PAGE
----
(Adds CityUK, industry comments)
LONDON May 4 British finance minister Philip
Hammond warned on Thursday of potential risks if the European
Union moves the clearing of euro-denominated securities like
derivatives and bonds to within the euro zone after Brexit.
"We approach the Brexit negotiations with a spirit of
goodwill and we will consider any EU proposal before we leave on
its merits," Hammond said. "But we should be careful of any
proposals which might disrupt growth, raise the cost of
investment in Europe and the UK or weaken financial stability."
The London Stock Exchange's LCH clearing house
clears most euro-denominated trades, but this activity will be
outside the bloc's legal framework after Brexit.
Earlier on Thursday, European Commission Vice President
Valdis Dombrovskis announced an assessment of new options for
the industry - closer supervision of clearing houses outside the
EU and requiring those who clear large amounts of
euro-denominated securities to be located inside the bloc.
Dombrovskis said the Commission was not jumping to
conclusions about the best way forward.
A shift in euro clearing from London to the continent, which
the European Central Bank has pushed for, could mean the loss of
thousands of jobs for Britain.
TheCityUK, which promotes Britain as a financial centre,
said a forced re-location of euro-clearing would lead to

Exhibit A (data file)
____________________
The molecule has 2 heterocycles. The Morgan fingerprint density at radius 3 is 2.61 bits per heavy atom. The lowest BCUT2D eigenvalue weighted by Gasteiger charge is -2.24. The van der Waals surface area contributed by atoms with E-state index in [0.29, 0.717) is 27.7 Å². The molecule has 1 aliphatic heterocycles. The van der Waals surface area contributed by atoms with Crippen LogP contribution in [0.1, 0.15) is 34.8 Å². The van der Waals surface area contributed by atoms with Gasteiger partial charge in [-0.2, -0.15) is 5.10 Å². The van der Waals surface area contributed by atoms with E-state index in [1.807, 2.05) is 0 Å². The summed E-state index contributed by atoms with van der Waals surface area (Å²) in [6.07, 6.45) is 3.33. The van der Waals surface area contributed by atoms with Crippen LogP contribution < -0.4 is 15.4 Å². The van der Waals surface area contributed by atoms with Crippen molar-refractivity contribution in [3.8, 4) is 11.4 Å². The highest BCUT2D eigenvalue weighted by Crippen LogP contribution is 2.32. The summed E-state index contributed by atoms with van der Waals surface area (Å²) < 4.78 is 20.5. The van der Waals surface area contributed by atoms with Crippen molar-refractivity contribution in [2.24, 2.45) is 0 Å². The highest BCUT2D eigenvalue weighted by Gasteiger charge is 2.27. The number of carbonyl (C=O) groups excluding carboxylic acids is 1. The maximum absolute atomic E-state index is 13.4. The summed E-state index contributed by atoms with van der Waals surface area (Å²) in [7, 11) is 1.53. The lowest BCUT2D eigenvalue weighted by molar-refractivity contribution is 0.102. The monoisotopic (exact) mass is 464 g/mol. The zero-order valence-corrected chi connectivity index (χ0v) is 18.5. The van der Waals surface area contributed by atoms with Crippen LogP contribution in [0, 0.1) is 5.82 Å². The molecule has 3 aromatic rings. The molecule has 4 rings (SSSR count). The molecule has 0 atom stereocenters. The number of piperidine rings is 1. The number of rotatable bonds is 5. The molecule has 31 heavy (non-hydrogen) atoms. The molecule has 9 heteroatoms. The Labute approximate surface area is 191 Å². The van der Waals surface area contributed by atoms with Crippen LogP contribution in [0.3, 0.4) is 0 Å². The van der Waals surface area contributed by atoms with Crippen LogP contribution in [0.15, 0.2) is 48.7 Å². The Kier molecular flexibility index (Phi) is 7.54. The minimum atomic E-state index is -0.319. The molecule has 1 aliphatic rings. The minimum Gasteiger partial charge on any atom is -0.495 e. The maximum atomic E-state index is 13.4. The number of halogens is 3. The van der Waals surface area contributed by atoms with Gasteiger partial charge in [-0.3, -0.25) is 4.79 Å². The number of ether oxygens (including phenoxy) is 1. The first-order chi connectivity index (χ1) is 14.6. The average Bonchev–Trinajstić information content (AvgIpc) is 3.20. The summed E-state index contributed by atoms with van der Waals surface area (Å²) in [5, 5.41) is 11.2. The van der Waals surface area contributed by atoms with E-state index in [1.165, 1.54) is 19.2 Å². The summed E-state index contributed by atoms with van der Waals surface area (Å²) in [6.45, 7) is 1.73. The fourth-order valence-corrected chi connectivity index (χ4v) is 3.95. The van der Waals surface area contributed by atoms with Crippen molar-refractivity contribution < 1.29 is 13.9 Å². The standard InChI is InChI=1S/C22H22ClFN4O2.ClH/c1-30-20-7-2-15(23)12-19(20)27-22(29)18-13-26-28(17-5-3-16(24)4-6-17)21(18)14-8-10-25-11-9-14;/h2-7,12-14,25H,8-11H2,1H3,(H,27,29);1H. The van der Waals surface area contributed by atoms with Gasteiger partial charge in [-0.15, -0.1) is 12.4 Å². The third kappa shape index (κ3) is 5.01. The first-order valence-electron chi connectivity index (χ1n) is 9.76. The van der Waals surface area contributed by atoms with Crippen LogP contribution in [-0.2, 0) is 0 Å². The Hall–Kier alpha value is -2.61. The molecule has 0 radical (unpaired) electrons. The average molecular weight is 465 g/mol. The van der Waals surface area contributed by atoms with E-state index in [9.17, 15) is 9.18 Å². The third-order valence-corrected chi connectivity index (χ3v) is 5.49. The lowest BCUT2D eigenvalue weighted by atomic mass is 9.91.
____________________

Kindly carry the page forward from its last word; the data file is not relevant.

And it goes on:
disruption, uncertainty and fragmentation of the market.
"A potentially less liquid, and less competitive EU market
would result in higher costs for European savers and investors,"
the lobby group's chief executive, Miles Celic, said in a
Roger Storm, head of clearing at Six Securities Services,
the Swiss market operator, said if Brussels is intent on taking
back euro clearing, issues such as competition, licensing and
access rights will all be secondary.
"In some senses, there is a strong argument for them to do
so," Storm said.
"Many will argue that it’s unreasonable to expect the ECB to
relinquish influence and control if a clearer in another market
default – they need to have the control of the gas pedal and
brakes of their car."
The treasurer of a major European bank said he anticipated
fierce competition from euro zone financial centres such as
Frankfurt, Luxembourg and Paris for London’s euro clearing
"It’s going to be a huge fight," he said on the sidelines of
a financial conference in Luxembourg.
(Additional reporting by Jamie McGeever in Luxembourg and Huw
Jones in London; writing by William Schomberg and Huw Jones;
editing by Larry King)